We are extremely lucky to live in a city which boasts so much ‘wilderness’ inside its boundaries. Here we take a peak at one of our favourite places – the Hermitage – or the Hermitage of Braid to give it its Sunday name.
It is on a Sunday that the Hermitage and the nearby Blackford Hill come to life. There are few cities where its citizens can enjoy woodland trails which take in such a diversity of tree – elm, ash, sycamore, oak, birch, rowan, beech and horse chestnut. You may also find conifers such as larch, scots pine and western hemlock.
The variety of species, age and size of trees provides habitats for a wide range of birds and animals e.g. woodmice, voles, shrews, rats, rabbits, foxes, and bats. Birds include green woodpecker, tawny owl, tits and finches plus warblers and the spotted flycatcher in summer.
As well as the wildlife there are also intriguing glimpses to the past life of the Hermitage area. Inside the gates from the lodge house in Braid Road, as we follow the Braid Burn, we can find some trappings of ‘estate’ life in earlier times – the substantial Dovecot, an Ice House and also a Water Pump – all of which serviced the needs of the inhabitants of the grand mansion house, or Hermitage House as it is now known. The present house was built for Charles Gordon of Cluny and was completed around 1785.
The design of the house, with its turrets and mock battlements, is said to be in the image of Braid Castle, all record of which appears to sadly have disappeared.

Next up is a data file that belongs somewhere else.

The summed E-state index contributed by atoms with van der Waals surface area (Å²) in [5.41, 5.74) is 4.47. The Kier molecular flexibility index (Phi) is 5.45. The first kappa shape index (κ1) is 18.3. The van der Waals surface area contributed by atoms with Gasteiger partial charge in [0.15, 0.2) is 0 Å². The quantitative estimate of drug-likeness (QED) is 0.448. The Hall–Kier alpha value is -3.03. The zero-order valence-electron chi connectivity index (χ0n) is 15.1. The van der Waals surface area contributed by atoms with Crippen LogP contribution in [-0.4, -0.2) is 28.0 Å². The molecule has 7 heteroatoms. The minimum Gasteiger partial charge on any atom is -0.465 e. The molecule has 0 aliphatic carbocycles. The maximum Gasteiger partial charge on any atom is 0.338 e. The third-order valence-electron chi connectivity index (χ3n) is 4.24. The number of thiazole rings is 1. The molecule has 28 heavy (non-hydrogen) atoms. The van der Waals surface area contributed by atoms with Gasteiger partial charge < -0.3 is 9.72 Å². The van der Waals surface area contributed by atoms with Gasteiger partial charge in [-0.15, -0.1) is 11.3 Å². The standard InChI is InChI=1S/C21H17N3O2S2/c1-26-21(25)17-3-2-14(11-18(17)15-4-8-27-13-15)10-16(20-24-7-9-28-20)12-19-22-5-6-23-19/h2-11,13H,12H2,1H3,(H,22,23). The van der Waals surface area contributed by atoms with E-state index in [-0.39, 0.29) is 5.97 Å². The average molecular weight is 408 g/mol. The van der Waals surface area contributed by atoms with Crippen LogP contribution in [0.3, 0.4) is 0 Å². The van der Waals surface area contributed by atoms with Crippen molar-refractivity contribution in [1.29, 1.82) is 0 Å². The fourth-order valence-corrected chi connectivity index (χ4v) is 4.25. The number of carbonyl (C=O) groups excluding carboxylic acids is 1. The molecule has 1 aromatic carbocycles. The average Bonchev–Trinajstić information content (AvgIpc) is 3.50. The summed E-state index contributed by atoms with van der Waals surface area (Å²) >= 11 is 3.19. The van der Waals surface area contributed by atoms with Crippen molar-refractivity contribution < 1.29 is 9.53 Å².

The current custodians of Hermitage House are the City of Edinburgh Countryside Ranger Service. The Ranger Service not only looks after important wildlife sites, but provides opportunities for people to enjoy these special places. This involves everything from the preparation of management plans, to designing educational programmes, offering opportunities for communities to participate in looking after their countryside, leading guided walks and events. Hermitage House hosts the Ranger Service Visitor Centre in which you will always find exhibitions showcasing current themed activities.
As we move east along, then away from the burn towards Blackford Pond we find the Midmar allotments which have been a hive of activity since Victorian times when our forbearers were encouraged to grow their own vegetables. Between the allotments and the pond we find an extremely interesting Wetland and Woodland Patch which has been created by the Friends of Hermitage and Blackford Hill to improve the wildlife and amenity value of this previously neglected little corner.
If we are feeling a little more energetic there is then the gentle climb up the side of the hill, perhaps skirting or exploring, Blackford quarry and its rock formations of some geological significance and on to enjoy the view. And what a view ! – from Corstorphine Hill to Arthur’s Seat – a great swathe of our city laid out in front of us. The same basic view enjoyed for hundreds of years by those in who’s footsteps we have just trodden (give or take the occasional crane!)